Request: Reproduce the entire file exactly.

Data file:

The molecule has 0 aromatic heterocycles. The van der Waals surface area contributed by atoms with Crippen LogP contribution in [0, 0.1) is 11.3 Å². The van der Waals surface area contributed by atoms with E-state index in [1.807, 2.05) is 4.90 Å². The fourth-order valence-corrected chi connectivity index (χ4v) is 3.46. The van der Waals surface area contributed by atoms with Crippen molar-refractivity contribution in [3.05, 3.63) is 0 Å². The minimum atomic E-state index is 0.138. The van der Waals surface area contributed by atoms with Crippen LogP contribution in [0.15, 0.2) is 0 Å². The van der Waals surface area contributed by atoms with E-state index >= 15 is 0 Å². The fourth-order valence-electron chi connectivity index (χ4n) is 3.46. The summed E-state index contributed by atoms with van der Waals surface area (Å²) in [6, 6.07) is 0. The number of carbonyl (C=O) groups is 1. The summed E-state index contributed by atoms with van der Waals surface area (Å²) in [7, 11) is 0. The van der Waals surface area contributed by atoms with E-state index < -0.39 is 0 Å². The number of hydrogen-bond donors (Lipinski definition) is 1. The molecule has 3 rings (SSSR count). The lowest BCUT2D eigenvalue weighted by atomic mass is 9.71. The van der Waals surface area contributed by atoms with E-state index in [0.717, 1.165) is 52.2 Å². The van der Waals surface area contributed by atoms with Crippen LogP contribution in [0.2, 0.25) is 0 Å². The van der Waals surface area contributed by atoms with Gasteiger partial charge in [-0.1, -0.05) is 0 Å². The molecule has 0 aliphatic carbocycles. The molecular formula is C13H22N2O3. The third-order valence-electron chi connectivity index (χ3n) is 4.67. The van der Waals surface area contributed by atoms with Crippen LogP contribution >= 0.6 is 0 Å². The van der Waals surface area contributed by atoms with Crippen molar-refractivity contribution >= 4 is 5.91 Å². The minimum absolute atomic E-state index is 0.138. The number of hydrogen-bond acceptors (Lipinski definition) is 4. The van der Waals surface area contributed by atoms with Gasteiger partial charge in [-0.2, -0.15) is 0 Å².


The molecule has 0 aromatic heterocycles. The van der Waals surface area contributed by atoms with Crippen LogP contribution in [0, 0.1) is 11.3 Å². The van der Waals surface area contributed by atoms with E-state index in [1.807, 2.05) is 4.90 Å². The fourth-order valence-corrected chi connectivity index (χ4v) is 3.46. The van der Waals surface area contributed by atoms with Crippen molar-refractivity contribution in [3.05, 3.63) is 0 Å². The minimum atomic E-state index is 0.138. The van der Waals surface area contributed by atoms with Crippen LogP contribution in [0.15, 0.2) is 0 Å². The van der Waals surface area contributed by atoms with E-state index >= 15 is 0 Å². The fourth-order valence-electron chi connectivity index (χ4n) is 3.46. The summed E-state index contributed by atoms with van der Waals surface area (Å²) in [6, 6.07) is 0. The number of carbonyl (C=O) groups is 1. The summed E-state index contributed by atoms with van der Waals surface area (Å²) in [7, 11) is 0. The van der Waals surface area contributed by atoms with E-state index < -0.39 is 0 Å². The number of hydrogen-bond donors (Lipinski definition) is 1. The molecule has 3 rings (SSSR count). The lowest BCUT2D eigenvalue weighted by atomic mass is 9.71. The van der Waals surface area contributed by atoms with E-state index in [0.717, 1.165) is 52.2 Å². The van der Waals surface area contributed by atoms with Crippen LogP contribution in [0.2, 0.25) is 0 Å². The van der Waals surface area contributed by atoms with Gasteiger partial charge in [-0.1, -0.05) is 0 Å². The molecule has 0 aliphatic carbocycles. The molecular formula is C13H22N2O3. The third-order valence-electron chi connectivity index (χ3n) is 4.67. The van der Waals surface area contributed by atoms with Crippen LogP contribution >= 0.6 is 0 Å². The van der Waals surface area contributed by atoms with Crippen molar-refractivity contribution >= 4 is 5.91 Å². The minimum absolute atomic E-state index is 0.138. The number of hydrogen-bond acceptors (Lipinski definition) is 4. The van der Waals surface area contributed by atoms with Gasteiger partial charge in [-0.2, -0.15) is 0 Å².